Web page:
None of the information or opinions expressed in this blog constitutes a solicitation for the purchase or sale of any security or other instrument. Nothing in this article constitutes investment advice and any recommendations that may be contained herein have not been based upon a consideration of the investment objectives, financial situation or particular needs of any specific recipient. Any purchase or sale activity in any securities or other instrument should be based upon your own analysis and conclusions. Past performance is not indicative of future results. Either Qwest or Mr. Hui may hold or control long or short positions in the securities or instruments mentioned.

Global Debt Problems are Toxic and Likely to End Badly


Author Larry Berman

Posted: 16 May 2012 re-posted from etfcm

We have suggested the downside target for the correction phase is at least 1290, but we did think the 1340 area would initially hold—it has not. The Greek tragedy is manageable from what we understand, but the Portuguese squeeze and Irish break dance, followed by the Spanish paella and Italian salami, is too much for Germany to quaff given France’s new found “AA” foie gras.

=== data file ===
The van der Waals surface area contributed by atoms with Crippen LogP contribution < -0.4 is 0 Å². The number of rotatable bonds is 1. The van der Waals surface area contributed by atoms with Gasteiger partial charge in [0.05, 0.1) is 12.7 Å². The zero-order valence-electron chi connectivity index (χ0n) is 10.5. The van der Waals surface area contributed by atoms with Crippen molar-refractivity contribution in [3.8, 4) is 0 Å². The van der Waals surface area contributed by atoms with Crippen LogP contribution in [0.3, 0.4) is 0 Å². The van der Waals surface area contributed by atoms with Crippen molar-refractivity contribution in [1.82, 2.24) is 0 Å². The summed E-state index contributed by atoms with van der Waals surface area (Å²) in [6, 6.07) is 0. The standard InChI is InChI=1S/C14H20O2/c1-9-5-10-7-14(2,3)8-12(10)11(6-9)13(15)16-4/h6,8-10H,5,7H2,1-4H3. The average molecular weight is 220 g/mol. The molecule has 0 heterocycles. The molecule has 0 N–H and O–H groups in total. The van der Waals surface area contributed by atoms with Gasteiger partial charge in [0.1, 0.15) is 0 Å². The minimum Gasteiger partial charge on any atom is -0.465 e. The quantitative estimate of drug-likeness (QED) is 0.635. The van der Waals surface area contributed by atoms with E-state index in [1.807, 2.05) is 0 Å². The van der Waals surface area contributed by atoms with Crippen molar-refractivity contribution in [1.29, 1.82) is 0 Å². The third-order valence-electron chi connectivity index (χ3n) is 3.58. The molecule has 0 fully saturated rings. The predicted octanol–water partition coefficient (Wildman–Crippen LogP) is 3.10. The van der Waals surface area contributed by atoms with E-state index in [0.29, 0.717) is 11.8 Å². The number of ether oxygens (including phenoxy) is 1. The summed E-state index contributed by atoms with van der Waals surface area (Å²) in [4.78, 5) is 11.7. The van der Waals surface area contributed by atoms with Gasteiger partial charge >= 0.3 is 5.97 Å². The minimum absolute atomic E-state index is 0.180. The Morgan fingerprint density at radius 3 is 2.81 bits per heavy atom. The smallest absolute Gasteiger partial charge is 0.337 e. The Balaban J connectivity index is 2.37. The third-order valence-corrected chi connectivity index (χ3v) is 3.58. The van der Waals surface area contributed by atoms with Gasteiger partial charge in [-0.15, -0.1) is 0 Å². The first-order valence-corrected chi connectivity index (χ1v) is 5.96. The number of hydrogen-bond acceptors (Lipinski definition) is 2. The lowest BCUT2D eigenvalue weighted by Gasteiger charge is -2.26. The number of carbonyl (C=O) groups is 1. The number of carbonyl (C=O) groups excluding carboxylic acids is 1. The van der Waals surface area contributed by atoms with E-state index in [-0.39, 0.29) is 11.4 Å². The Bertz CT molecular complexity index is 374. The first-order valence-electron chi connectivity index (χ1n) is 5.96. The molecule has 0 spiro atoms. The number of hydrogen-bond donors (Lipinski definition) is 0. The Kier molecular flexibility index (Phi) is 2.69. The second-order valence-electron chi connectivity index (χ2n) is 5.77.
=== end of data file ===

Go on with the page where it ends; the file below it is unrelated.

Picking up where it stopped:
Investors are forgetting that the reserve currency of the world, the mighty Greenback—is bankrupt and owes 800% of GDP in unfunded Social Security and Medicare. Even if they patch up Europe for a while with another LTRO or some other alphabet soup, the debt problems in the world are toxic and will most likely end badly. The Euro will likely break up and trillions in debt will need to be written off or monetized globally.

If anyone has another solution, we are searching hard for one, this will likely take years to fully play out. Don’t fret the day-to-day noise and miss the big picture. One needs to take money off the table when the markets are strong and have cash to buy the bargains when they develop.

 

How much more pain in Spain?


Author Cam Hui

Posted: 19 Apr 2012

The headline read: Ray Dalio’s Bridgewater Says Spain Is Worse Off Than It Was Before The LTRO. Simone Foxman reports Ray Dalio of Bridgewater Associates believes that:

The fund argues in a recent note to investors that Spain is even worse off than it was before the ECB announced its two LTROs in December.